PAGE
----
Taken together, these results indicate that while NT2N neurons accumulate intracellular insoluble Aβ as a consequence of endogenous APP production, other cell types also exhibit this property when they overexpress APP. It is interesting to note that increased expression of APP in NT2N neurons as a consequence of SFV-APPwt infection did not result in increased levels of intracellular Aβ1-42, consistent with some of our previous work indicating that γ-secretase cleavage in the ER/IC pathway is rate-limiting (Cook et al., 1997). By contrast, increased expression of APP in NT2N neurons resulted in increased levels of intracellular Aβ1-40. That this increase was due solely to increased levels of soluble Aβ1-40 is consistent with this form of Aβ being produced late in the secretory pathway, and being recovered from cells before secretion.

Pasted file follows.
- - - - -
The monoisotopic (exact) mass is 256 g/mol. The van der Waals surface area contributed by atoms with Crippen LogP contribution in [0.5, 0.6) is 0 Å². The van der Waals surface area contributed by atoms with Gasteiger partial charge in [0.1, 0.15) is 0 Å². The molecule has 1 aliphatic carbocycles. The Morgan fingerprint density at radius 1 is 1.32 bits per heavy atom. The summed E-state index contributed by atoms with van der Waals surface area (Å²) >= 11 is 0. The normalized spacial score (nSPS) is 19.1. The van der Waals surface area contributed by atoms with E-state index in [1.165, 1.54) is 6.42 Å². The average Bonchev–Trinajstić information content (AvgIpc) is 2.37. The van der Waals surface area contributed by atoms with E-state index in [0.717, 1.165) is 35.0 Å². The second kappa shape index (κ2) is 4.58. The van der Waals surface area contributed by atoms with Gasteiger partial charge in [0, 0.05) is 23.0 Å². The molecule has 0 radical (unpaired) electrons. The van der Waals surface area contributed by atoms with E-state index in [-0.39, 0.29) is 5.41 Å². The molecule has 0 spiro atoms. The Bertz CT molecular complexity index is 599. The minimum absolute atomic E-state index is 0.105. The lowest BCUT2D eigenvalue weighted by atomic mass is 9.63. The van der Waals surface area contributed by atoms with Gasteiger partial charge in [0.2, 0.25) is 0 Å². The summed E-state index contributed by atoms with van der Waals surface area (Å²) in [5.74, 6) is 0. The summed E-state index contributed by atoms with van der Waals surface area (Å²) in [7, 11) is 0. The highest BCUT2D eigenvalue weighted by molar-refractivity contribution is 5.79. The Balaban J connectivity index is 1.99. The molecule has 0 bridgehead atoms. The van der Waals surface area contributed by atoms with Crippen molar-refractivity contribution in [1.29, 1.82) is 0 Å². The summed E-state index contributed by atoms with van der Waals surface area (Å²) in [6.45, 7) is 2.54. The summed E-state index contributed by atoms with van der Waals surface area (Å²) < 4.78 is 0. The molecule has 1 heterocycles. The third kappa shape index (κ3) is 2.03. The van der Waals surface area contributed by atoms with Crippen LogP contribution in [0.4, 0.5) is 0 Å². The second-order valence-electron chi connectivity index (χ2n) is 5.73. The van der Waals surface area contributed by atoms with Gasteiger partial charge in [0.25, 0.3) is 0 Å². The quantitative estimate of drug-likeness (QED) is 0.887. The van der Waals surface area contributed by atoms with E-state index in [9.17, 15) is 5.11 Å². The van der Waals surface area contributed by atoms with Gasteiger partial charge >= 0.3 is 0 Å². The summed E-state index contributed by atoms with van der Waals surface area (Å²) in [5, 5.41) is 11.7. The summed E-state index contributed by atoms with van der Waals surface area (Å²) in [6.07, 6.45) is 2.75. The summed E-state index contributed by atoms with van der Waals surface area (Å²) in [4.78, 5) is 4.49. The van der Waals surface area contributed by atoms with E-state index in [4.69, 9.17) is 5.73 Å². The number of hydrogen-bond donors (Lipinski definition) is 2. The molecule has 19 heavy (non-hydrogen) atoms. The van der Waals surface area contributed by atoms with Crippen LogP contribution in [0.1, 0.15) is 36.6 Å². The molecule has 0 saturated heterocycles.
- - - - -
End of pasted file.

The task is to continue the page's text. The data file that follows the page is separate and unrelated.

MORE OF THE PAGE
Aβ Can be Immunoprecipitated from an Insoluble Pool